The Hon. Greg Hunt MP
Minister for Health and Aged Care
4 May 2022
$24 million for innovative research to improve emergency care
An innovative research project will partner with consumers to develop a geriatric urgent care unit, as an alternative to the emergency department for older people, thanks to the Morrison Government.
The Flinders University project, entitled “there must be a better way” is based on an alternative model of urgent care for older people developed in 2021 by the Southern Adelaide Local Health Network.
The research will use mixed methods to assess the outcome of this new model for patients, families and the health service, and inform service improvements. There will be a strong focus on involving consumers in all aspects of the research, which will generate new information about their needs and preferences.
The project is one of ten around Australia which will explore better ways to reduce wait times for people presenting to emergency departments (EDs), which will receive a total of $24 million from the Morrison Government through the Medical Research Future Fund’s Emerging Priorities and Consumer Driven Research Initiative.
These projects will point the way to new approaches to enable EDs to operate more efficiently and more effectively, to provide better health outcomes for all patients.
This competitive grant opportunity opened in February and was independently peer reviewed.
The University of Tasmania will receive $2,919,107 to conduct research on the use of clinical pathways (CPs) in acute care to improve patient care and reduce pressure on EDs. This project will also utilise a consumer-driven approach to investigate barriers for CP use, develop a scalable and sustainable implementation strategy for CPs, and identify CP priorities to drive further excellence in health care.
In Western Australia, the University of WA will receive $ 2,918,995 for a project focussed on improving emergency health care for older people with cognitive decline or acute illness. OPERATE: Older Persons Early Recognition Access and Treatment in Emergencies will implement, coordinate and evaluate strategies including better care at home rather than in hospitals, streamlined ED and hospital care when necessary, and ensuring safe discharge and ongoing care.
Minister for Health and Aged Care, Greg Hunt, said this investment was part of the Morrison Government’s commitment to investing in our nation’s brightest medical researchers.
“We know right across the country that Australians are facing increased wait times when presenting to hospitals,” Minister Hunt said.
“These projects will look at alternatives to how we can ensure Australians are getting the best care they can, without having to go to an ED.”
“Our Government has invested record funding in medical research, delivering breakthrough advances in treatments and cures and creating more jobs in our world class medical and biotechnology sector.”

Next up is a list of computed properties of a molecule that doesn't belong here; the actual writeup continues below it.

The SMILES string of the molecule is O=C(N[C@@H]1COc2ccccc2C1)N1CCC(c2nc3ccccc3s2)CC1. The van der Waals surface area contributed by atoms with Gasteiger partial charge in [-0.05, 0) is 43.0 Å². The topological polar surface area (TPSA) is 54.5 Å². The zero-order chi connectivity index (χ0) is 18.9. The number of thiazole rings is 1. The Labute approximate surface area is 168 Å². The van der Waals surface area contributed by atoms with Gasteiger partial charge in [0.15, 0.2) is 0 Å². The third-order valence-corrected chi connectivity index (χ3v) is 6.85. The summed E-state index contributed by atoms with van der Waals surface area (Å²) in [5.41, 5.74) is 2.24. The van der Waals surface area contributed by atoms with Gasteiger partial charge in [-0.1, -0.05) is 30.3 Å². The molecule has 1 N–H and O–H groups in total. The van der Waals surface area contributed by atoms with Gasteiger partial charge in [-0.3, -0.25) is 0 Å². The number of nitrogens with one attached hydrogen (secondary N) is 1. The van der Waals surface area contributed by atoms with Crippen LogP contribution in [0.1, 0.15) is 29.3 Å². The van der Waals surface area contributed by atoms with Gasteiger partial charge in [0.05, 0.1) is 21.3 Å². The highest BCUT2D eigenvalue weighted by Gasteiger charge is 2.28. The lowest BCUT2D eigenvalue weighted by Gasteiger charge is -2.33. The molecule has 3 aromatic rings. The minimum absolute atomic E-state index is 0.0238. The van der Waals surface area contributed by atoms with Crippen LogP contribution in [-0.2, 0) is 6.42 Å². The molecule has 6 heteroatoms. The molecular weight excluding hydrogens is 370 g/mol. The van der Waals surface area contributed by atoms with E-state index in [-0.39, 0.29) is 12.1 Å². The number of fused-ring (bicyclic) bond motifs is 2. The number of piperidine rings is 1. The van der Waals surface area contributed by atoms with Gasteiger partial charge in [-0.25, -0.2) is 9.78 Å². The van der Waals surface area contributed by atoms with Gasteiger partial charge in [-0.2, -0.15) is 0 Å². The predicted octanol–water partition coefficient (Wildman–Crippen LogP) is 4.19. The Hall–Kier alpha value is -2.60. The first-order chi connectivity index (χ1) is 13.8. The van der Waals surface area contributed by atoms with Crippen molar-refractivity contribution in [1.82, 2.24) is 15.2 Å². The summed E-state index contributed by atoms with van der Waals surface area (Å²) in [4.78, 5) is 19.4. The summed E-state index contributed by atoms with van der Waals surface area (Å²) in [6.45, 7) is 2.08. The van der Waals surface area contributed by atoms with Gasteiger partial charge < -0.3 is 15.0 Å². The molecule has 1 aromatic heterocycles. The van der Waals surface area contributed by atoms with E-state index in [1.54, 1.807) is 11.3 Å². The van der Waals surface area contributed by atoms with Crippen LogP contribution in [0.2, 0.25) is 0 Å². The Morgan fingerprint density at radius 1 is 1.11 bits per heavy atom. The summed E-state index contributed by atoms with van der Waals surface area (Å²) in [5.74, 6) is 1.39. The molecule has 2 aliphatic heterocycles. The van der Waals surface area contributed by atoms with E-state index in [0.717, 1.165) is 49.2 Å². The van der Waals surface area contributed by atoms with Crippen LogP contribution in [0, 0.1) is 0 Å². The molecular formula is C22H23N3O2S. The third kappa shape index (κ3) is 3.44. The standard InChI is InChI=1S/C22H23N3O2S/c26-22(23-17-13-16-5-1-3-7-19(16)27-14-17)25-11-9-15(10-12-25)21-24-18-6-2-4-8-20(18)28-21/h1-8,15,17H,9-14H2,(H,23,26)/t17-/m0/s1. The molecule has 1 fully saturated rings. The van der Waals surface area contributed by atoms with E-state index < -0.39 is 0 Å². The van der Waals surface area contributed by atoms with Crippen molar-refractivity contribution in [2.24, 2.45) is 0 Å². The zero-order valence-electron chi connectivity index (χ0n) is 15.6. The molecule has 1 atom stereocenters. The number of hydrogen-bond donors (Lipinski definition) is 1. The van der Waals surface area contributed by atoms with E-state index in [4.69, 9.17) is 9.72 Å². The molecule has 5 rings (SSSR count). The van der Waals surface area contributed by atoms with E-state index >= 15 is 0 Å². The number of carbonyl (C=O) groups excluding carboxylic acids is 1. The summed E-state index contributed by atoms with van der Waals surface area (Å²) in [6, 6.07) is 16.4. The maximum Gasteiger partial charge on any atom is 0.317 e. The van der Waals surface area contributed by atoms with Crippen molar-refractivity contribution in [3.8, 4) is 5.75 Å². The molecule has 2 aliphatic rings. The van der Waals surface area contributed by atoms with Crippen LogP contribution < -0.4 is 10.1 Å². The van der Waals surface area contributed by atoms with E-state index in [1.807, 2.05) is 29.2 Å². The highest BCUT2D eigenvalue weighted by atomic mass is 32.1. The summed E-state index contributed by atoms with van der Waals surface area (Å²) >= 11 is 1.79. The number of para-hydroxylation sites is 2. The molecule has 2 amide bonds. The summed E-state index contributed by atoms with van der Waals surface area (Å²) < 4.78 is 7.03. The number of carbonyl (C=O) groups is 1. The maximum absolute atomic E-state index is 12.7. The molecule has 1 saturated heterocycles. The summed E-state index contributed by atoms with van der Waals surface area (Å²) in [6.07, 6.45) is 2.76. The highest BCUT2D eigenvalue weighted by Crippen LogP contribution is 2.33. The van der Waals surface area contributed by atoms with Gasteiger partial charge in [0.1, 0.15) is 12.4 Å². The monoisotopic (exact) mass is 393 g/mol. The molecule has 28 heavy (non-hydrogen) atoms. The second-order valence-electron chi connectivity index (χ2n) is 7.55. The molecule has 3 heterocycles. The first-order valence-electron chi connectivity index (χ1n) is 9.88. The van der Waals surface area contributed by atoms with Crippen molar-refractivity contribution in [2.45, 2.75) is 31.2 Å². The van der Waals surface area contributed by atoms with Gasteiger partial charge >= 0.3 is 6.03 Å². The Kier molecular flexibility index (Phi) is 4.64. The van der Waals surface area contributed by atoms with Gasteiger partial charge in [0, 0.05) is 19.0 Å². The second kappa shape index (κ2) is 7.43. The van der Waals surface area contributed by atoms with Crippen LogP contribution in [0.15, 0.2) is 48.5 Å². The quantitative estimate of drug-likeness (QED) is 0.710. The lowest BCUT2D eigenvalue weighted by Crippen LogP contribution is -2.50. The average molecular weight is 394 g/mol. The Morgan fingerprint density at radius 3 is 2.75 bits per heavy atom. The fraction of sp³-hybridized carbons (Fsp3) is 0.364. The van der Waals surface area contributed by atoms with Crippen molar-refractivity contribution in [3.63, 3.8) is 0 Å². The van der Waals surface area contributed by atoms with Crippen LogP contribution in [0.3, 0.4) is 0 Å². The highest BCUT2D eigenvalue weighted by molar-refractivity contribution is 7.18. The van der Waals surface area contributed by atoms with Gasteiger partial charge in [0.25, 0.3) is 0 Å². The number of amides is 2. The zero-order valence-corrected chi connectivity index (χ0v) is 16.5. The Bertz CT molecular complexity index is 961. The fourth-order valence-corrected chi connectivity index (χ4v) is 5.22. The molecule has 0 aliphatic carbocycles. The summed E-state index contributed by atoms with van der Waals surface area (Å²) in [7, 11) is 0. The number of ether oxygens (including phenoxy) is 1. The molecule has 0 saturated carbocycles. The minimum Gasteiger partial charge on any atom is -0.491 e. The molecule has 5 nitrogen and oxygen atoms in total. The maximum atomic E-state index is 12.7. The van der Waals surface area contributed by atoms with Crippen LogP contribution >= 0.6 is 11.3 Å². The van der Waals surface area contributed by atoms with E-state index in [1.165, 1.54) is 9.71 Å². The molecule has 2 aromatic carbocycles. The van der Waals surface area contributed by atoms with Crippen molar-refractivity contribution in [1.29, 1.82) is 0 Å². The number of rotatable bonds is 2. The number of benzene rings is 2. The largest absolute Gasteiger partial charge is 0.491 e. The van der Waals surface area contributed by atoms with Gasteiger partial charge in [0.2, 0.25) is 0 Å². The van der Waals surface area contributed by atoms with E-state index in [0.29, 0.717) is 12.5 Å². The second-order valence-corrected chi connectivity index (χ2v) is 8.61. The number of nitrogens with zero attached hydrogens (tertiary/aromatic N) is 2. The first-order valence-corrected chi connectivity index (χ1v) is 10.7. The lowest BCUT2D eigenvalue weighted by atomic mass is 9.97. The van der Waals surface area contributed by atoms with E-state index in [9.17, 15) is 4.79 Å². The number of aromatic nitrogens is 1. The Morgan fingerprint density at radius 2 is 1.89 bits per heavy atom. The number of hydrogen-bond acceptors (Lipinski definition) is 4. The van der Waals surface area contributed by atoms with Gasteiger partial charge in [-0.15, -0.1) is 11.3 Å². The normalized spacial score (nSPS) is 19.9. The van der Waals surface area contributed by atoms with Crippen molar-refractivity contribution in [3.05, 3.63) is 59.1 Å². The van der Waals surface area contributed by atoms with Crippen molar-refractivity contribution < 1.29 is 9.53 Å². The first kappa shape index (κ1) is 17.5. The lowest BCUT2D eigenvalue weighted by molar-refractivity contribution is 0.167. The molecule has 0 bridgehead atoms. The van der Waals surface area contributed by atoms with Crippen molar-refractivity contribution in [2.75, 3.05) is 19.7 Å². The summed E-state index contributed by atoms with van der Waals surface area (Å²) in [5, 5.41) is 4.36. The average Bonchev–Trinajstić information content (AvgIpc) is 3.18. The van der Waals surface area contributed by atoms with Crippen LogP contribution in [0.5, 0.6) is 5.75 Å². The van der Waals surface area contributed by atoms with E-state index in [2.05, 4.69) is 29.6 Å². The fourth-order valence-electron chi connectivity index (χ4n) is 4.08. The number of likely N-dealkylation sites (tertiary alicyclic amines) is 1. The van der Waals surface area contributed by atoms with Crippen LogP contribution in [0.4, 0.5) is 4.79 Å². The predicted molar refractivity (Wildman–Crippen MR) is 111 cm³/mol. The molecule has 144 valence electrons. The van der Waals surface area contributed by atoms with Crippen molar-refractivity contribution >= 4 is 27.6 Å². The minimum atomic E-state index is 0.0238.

The Morrison Government’s $20 billion MRFF, is a long-term, sustainable investment in Australian health and medical research, helping to improve lives, build the economy and contribute to the sustainability of the health system.
This is a stark contrast to Mr Albanese and Labor, who when last in Government stopped listing essential medicines and treatments on the PBS, slashed funding for mental health support and tried to rip funding out of medical research.
Further information about the MRFF is available at www.health.gov.au/mrff
MRFF 2022 Models of Care to Improve the Efficiency and Effectiveness of Acute Care Grant Opportunity
|Giving patients an EPIC‐START: An evidence based, data driven model of care to improve patient care and efficiency in emergency departments||University of Sydney||$2,847,592.26|
|Working together: innovation to improve Emergency Department (ED) performance, and patient outcomes and experience for five complex consumer cohorts||Macquarie University||$2,836,550.49|
|Reshaping the management of lowback pain in emergency departments||University of Sydney||$2,818,123.57|
|StreamlinED – improving the effectiveness and efficiency of Northern Territory (NT) Emergency Departments||Menzies School of Health Research||2,917,464.18|
|Improved Respiratory Support in Remote Settings for Children: A Paediatric Acute Respiratory Intervention Study (PARIS), PARIS on Country||Griffith University||1,630,153.35|
|“There must be a better way”: partnering with consumers to implement a digitally enabled geriatric urgent care unit to improve hospital
|Using a State‐wide Learning Health System for the Rapid Deployment, Evaluation and Translation of New Models of Care in South Australia to Reduce Pressure on Emergency Departments and Acute Care||South Australian Health and Medical Research Institute Limited||2,919,835.57|
|Improving Acute Atrial Fibrillation Management for better patient outcomes||The University of Adelaide||1,075,421.05|
|IMplementing clinical Pathways for Acute Care in Tasmania (IMPACT)||University of Tasmania||2,919,107.98|
|OPERATE: Older Persons Early Recognition Access and Treatment in Emergencies||University of Western Australia||2,918,995.32|